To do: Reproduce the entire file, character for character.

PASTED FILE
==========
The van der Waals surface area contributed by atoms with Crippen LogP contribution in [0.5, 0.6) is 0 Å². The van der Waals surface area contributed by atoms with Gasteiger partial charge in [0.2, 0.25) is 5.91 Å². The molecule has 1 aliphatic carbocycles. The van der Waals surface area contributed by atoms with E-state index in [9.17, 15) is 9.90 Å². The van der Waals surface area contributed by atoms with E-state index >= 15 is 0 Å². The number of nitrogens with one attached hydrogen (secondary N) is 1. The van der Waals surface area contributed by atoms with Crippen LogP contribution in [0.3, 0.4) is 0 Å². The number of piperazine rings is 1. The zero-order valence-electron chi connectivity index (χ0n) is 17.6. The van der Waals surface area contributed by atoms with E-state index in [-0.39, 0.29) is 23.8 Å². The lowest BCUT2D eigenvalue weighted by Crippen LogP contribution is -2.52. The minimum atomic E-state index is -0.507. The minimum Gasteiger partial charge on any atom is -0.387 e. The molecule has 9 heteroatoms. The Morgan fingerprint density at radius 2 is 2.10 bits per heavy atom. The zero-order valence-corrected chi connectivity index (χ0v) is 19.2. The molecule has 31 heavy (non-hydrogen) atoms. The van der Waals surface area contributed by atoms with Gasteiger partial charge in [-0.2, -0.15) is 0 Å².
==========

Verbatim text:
The van der Waals surface area contributed by atoms with Crippen LogP contribution in [0.5, 0.6) is 0 Å². The van der Waals surface area contributed by atoms with Gasteiger partial charge in [0.2, 0.25) is 5.91 Å². The molecule has 1 aliphatic carbocycles. The van der Waals surface area contributed by atoms with E-state index in [9.17, 15) is 9.90 Å². The van der Waals surface area contributed by atoms with E-state index >= 15 is 0 Å². The number of nitrogens with one attached hydrogen (secondary N) is 1. The van der Waals surface area contributed by atoms with Crippen LogP contribution in [0.3, 0.4) is 0 Å². The number of piperazine rings is 1. The zero-order valence-electron chi connectivity index (χ0n) is 17.6. The van der Waals surface area contributed by atoms with E-state index in [-0.39, 0.29) is 23.8 Å². The lowest BCUT2D eigenvalue weighted by Crippen LogP contribution is -2.52. The minimum atomic E-state index is -0.507. The minimum Gasteiger partial charge on any atom is -0.387 e. The molecule has 9 heteroatoms. The Morgan fingerprint density at radius 2 is 2.10 bits per heavy atom. The zero-order valence-corrected chi connectivity index (χ0v) is 19.2. The molecule has 31 heavy (non-hydrogen) atoms. The van der Waals surface area contributed by atoms with Gasteiger partial charge in [-0.2, -0.15) is 0 Å².